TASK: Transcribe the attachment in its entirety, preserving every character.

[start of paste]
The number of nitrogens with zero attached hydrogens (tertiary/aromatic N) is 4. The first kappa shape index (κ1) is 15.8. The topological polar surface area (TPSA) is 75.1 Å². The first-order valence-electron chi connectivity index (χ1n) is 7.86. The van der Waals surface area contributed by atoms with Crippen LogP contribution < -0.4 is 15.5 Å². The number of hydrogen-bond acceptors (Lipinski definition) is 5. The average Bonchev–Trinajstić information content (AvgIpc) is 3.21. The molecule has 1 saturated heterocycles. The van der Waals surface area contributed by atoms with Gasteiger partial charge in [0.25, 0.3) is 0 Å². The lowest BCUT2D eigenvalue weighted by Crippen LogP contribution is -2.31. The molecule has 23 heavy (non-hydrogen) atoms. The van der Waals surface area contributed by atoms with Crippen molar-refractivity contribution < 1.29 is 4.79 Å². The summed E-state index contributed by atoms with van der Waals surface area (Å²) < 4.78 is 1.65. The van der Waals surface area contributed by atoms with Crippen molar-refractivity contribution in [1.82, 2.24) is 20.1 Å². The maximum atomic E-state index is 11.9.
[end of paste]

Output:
The number of nitrogens with zero attached hydrogens (tertiary/aromatic N) is 4. The first kappa shape index (κ1) is 15.8. The topological polar surface area (TPSA) is 75.1 Å². The first-order valence-electron chi connectivity index (χ1n) is 7.86. The van der Waals surface area contributed by atoms with Crippen LogP contribution < -0.4 is 15.5 Å². The number of hydrogen-bond acceptors (Lipinski definition) is 5. The average Bonchev–Trinajstić information content (AvgIpc) is 3.21. The molecule has 1 saturated heterocycles. The van der Waals surface area contributed by atoms with Gasteiger partial charge in [0.25, 0.3) is 0 Å². The lowest BCUT2D eigenvalue weighted by Crippen LogP contribution is -2.31. The molecule has 23 heavy (non-hydrogen) atoms. The van der Waals surface area contributed by atoms with Crippen molar-refractivity contribution < 1.29 is 4.79 Å². The summed E-state index contributed by atoms with van der Waals surface area (Å²) < 4.78 is 1.65. The van der Waals surface area contributed by atoms with Crippen molar-refractivity contribution in [1.82, 2.24) is 20.1 Å². The maximum atomic E-state index is 11.9.